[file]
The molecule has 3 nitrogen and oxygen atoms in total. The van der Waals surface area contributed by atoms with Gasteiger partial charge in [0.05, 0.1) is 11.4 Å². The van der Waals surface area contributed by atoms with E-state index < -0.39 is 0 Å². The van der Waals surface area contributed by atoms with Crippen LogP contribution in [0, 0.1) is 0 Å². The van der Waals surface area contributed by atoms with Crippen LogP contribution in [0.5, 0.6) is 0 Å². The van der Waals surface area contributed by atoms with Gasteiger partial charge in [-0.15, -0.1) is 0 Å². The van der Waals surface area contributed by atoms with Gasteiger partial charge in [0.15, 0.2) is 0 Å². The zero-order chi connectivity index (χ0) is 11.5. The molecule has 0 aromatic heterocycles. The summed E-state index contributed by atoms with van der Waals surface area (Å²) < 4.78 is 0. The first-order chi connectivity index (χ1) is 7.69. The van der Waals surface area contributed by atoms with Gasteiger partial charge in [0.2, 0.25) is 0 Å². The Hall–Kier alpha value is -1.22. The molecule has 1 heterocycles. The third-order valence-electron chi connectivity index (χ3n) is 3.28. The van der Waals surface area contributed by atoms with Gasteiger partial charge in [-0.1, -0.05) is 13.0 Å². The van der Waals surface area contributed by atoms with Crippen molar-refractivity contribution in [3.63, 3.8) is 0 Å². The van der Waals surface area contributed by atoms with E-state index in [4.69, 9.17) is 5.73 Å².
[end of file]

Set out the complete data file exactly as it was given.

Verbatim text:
The molecule has 3 nitrogen and oxygen atoms in total. The van der Waals surface area contributed by atoms with Gasteiger partial charge in [0.05, 0.1) is 11.4 Å². The van der Waals surface area contributed by atoms with E-state index < -0.39 is 0 Å². The van der Waals surface area contributed by atoms with Crippen LogP contribution in [0, 0.1) is 0 Å². The van der Waals surface area contributed by atoms with Crippen LogP contribution in [0.5, 0.6) is 0 Å². The van der Waals surface area contributed by atoms with Gasteiger partial charge in [-0.15, -0.1) is 0 Å². The van der Waals surface area contributed by atoms with Gasteiger partial charge in [0.15, 0.2) is 0 Å². The zero-order chi connectivity index (χ0) is 11.5. The molecule has 0 aromatic heterocycles. The summed E-state index contributed by atoms with van der Waals surface area (Å²) < 4.78 is 0. The first-order chi connectivity index (χ1) is 7.69. The van der Waals surface area contributed by atoms with Gasteiger partial charge in [0.2, 0.25) is 0 Å². The Hall–Kier alpha value is -1.22. The molecule has 1 heterocycles. The third-order valence-electron chi connectivity index (χ3n) is 3.28. The van der Waals surface area contributed by atoms with Gasteiger partial charge in [-0.1, -0.05) is 13.0 Å². The van der Waals surface area contributed by atoms with Crippen molar-refractivity contribution in [3.63, 3.8) is 0 Å². The van der Waals surface area contributed by atoms with E-state index in [4.69, 9.17) is 5.73 Å².